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Residents of the remote equatorial islands of Melanesia share fragments of genetic code with two extinct human species. That’s the key finding of a new study published March 17 in the journal Science. An international team contributed to the research, which compared the DNA sequences of 35 modern people living on islands off the coast of New Guinea with DNA drawn from two early human species: Denisovans, whose remains were found in Siberia, and Neandertals, first discovered in Germany. “Substantial amounts of Neandertal and Denisovan DNA can now be robustly identified in the genomes of present-day Melanesians, allowing new insights into human evolutionary history,” they wrote. “As genome-scale data from worldwide populations continues to accumulate, a nearly complete catalog of surviving archaic lineages may soon be within reach.”

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Mummy Expert Available to Discuss Possible Discovery of New Chambers in Tut’s Tomb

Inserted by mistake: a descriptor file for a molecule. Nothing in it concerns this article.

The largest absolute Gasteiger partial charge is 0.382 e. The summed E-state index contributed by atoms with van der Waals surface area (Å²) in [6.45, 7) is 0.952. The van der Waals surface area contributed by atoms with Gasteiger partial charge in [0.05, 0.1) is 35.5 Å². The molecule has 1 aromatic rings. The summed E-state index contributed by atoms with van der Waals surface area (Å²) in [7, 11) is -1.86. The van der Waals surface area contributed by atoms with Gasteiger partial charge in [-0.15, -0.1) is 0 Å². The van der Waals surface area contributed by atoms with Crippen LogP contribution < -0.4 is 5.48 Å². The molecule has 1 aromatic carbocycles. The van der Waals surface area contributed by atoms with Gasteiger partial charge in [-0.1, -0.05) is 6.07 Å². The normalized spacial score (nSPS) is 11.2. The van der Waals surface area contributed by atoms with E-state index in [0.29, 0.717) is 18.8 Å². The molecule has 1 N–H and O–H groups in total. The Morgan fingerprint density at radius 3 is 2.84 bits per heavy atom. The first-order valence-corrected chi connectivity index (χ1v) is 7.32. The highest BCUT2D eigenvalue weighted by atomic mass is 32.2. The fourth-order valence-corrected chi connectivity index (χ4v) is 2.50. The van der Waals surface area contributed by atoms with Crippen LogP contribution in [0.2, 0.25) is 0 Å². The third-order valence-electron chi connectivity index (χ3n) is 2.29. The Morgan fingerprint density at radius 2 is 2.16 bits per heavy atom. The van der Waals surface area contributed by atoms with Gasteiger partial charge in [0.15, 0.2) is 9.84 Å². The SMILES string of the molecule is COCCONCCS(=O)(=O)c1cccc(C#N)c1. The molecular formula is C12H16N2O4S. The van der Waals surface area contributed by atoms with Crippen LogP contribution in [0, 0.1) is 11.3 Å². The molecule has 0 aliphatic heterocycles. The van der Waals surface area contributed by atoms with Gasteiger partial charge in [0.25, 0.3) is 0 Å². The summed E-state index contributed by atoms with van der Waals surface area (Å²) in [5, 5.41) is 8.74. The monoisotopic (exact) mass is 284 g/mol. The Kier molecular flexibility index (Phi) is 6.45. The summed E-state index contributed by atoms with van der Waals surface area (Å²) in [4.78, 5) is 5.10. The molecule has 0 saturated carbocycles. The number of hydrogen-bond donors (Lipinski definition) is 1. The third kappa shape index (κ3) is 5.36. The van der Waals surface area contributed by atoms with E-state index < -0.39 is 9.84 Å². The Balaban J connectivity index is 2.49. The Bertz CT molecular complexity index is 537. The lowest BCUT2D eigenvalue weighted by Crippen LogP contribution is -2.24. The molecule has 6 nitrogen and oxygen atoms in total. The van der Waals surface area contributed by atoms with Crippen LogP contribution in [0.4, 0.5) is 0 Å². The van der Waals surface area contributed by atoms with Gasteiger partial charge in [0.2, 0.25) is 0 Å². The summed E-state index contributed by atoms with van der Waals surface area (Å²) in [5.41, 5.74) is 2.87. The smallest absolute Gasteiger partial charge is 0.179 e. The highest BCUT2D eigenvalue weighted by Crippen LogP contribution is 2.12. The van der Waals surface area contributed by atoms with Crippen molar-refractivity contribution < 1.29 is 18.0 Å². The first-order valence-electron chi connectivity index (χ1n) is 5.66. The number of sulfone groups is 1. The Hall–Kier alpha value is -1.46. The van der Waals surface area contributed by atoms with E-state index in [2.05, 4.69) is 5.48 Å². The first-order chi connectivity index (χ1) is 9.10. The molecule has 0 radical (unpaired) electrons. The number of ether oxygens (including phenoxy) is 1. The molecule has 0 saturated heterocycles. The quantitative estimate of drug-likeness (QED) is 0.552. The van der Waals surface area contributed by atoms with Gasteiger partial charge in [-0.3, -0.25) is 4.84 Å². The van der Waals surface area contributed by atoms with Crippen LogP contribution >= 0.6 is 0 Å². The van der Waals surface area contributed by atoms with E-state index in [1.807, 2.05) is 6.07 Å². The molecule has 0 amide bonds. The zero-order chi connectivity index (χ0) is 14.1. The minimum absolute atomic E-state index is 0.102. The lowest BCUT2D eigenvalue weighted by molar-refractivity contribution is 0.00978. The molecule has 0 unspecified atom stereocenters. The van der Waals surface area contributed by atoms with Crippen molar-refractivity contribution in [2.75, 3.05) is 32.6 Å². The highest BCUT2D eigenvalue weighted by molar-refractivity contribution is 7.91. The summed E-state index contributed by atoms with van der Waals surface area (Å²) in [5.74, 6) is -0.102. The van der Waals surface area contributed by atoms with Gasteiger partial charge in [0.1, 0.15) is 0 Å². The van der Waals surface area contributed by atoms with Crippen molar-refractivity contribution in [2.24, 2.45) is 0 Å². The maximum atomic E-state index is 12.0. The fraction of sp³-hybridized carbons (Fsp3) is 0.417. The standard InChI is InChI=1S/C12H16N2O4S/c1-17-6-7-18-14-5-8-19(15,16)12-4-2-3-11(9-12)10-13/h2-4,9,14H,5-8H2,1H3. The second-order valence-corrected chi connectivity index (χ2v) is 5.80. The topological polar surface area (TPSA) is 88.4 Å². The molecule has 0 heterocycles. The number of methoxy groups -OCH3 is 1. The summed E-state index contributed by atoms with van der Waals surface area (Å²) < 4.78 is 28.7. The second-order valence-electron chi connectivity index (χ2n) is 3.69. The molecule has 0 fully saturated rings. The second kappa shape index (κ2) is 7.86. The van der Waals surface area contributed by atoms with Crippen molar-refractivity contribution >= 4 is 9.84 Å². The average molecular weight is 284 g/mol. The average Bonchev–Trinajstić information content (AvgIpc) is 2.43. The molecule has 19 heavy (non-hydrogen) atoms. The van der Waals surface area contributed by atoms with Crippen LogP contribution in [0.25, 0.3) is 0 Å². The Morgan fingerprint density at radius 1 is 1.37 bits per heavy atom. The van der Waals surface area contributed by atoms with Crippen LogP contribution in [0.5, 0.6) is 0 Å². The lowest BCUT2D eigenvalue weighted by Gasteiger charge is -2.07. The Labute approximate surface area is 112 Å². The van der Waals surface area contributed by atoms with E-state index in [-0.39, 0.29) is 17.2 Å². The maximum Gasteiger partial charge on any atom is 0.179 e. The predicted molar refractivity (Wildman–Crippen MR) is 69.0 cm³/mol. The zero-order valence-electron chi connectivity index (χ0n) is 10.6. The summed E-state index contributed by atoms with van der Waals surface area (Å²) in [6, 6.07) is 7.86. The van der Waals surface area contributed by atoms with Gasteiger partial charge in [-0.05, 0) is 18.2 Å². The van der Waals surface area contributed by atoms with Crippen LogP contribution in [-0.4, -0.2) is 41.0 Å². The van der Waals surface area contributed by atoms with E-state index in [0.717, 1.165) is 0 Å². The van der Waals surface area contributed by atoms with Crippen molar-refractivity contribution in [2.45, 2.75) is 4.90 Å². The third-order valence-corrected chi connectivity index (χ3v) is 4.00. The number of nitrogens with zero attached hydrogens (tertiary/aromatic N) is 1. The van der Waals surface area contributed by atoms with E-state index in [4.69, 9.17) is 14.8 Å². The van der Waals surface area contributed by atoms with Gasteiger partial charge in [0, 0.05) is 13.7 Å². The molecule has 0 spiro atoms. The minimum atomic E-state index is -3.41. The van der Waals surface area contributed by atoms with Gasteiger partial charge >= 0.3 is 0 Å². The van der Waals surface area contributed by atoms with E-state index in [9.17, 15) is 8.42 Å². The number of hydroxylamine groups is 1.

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Palaeontologists Discover 250 Million Year Old New Species of Reptile in Brazil

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The species has been identified from a mostly complete and well preserved fossil skull that the team has named Teyujagua paradoxa.

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The Benefits of Food Processing

Processing food before eating likely played key role in human evolution, study finds.

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Want to Avoid a Cold? Try a Tattoo or Twenty, says UA Researcher

There’s no known cure for the common cold, but receiving multiple tattoos can strengthen your immunological responses, potentially making you heartier in fighting off common infections, according to research by a trio of University of Alabama scholars. However, receiving a single tattoo can, at least temporarily, lower your resistance.